But Tomix Continous Lighting isn’t compatible with DCC-based systems and is even said to fry decoders.  My understanding is that with Kato sets you would generally add “always-on” interior lighting using DCC.
I guess it’s a huge over-simplification, but for me and my lighting addiction the decision came down to two distinct choices:
1. Tomix track and accessories + DC + Tomix Continuous Lighting
2. Kato track and accessories + DCC + decoder in each coach
I went with option (1).
Of course you can always change systems later.  But you probably don’t want to waste too much money on bits you won’t eventually be using.
  • Like 1
Link to post

I'm with you there mrp san!


I too loved the CL function, which was what pushed me over to Tomix. I bought a Tomix Starter set 500 series and a Kato E-4 starter set when I started out, hence I had two systems. Playing along, I used Tomix as the overhead and Kato as the ground tracks, fine, until I wanted to combine them. BAD idea...


Also, another point to note is Kato uses 100v, so i'm not sure if Robert, being in Indonesia, has ready 110V. Here in Sillypore, we use 230v, which then requires a step-down for the Kato. I've burnt quite a number of step-downs from long running the system, so I got frustrated and switched all to Tomix instead, which was ready made for current 110-230v.


By the way, I liked your picture mrp! Totally agree trains without interior lighting looks like their off-service.. I too, am a HUGE fan of interior lighting, which is another reason why I switched over to having more than 80% of my roster Tomix and MicroAce, as they can receive cheaper third party interior lights like illumi and Torm, unlike the Kato, only until recently Torm is also available for Kato..  

Link to post

Indo uses 230V 50Hz power. Same as Australia. And the plug is 2 pole round like most of europe.


All this talk about connectors, power supply is really irrelevant. Both systems use 12V, and it is only cutting/splicing/connecting plug that allows the Kato and Tomix stuff to be used together.


As for power supply - plug converters and switch mode transfers have done away with need for step down convertors. Step down convertors should be exstint like the dinosaurs.


Plug convertors cost anywhere from 4@ to $6 AUD on ebay, and 12V switch mode transformers cost around $20 to $30 AUD. And much cheaper again buying from China or any S.E.Asian country.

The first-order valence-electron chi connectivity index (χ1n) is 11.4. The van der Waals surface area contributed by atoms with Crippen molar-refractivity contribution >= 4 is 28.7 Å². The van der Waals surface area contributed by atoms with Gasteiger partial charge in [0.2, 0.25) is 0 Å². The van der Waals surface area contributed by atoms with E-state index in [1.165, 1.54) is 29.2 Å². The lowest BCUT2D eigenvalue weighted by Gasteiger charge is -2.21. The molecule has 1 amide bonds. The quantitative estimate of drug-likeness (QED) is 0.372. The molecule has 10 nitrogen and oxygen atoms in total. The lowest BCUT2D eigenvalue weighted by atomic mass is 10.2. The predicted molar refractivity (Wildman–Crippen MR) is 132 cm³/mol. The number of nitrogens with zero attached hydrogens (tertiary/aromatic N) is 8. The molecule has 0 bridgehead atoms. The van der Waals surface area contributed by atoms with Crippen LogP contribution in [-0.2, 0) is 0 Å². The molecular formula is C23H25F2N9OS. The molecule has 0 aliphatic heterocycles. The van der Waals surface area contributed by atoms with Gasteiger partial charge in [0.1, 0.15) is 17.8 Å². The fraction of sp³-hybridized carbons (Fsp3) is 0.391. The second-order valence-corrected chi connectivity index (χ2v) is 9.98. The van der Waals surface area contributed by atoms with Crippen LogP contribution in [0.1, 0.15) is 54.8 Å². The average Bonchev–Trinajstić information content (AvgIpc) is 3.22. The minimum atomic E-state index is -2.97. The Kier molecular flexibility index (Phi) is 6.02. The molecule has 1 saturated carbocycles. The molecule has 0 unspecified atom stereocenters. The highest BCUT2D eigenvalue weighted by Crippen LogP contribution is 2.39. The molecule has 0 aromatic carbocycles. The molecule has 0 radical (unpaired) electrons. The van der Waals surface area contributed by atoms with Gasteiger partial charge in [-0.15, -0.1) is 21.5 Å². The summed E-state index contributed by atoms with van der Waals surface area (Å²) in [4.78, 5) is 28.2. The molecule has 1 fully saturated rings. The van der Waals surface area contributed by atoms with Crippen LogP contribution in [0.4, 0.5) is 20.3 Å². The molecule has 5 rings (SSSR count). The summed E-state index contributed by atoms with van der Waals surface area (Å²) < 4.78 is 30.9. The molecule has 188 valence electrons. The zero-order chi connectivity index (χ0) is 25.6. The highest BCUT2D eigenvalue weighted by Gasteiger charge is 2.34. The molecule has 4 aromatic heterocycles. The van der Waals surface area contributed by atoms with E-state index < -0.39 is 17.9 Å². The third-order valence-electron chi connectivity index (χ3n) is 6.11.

But I do agree that buying a system that work with minimal fuss would be better. If you go with Tomix, all you need is a plug adaptor for the basic controller/throttle, or a plug cord for your country for the more advanced controller/throttle.

Edited by katoftw
Link to post

No, we use 220V 50-60HZ AC, with 2 round plug.


But 220 doesnt always means 220. It's fluctuative from 200 to 230, so we need a stabilizer too to keep our electronics last longer.

Edited by HantuBlauLOL
Link to post

Note that the standard power pack from Kato uses an external 100V/15V 1.5A AC/AC transformer, instead of a more common AC/DC switched power supply. For my use in Europe, I replaced it with a 1A 240V/15V transformer, which was not something very easy to find. I did not find any 1.5A model.


If you have some electronic background, you can get the details at http://sumidacrossing.org/LayoutElectricity/ModelTrainPower/PowerPackTesting/.

Link to post

This was the situation with the starter pack I bought 6 month ago. The description page for the standard power pack is still describing it.


Note that the 'Hyper D' power pack uses a switched power supply, but Kato doesn't have any stock, and is not scheduling any production in the near future.



Link to post

Many european retailers replace the power adapter with an european one to comply with regulation. Directly imported sets are usually Japan only.

Link to post

I didn't think they had gone universal as well, but I could have sworn there was talk of it on a thread last fall. Maybe just my spotty memory.



Link to post

Interesting if they did. Haven't seen or heard any talk of it before Jeffs post.

Doh! Found it... The universal 100-240v to 15vac that works with the kato throttle is the one that nariichi San sourced! Just need to get the appropriate plug adapter to get it connected to your country's sockets. Getting old I guess.


Too bad kato is not selling this one, would be nice. They sell worldwide and already have a Japanese 100v and U.S. 120v versions.







Edited by cteno4
Link to post

I have 3 Kato throttle. The came from Australia, USA and Japan. All supplied transformers have been replaced with 100-24V 50/60Hz imput to 15VAC 1.5A output transformers w/ AU plug.

Link to post

Ahh so kato is selling a 100-240v version?! But not with na/japan spade plugs.



Oh sorry. No I replaced them with a universal transformer from my local electronic shop.
Link to post

Create an account or sign in to comment

You need to be a member in order to leave a comment

Create an account

Sign up for a new account in our community. It's easy!

Register a new account

Sign in

Already have an account? Sign in here.

Sign In Now
  • Create New...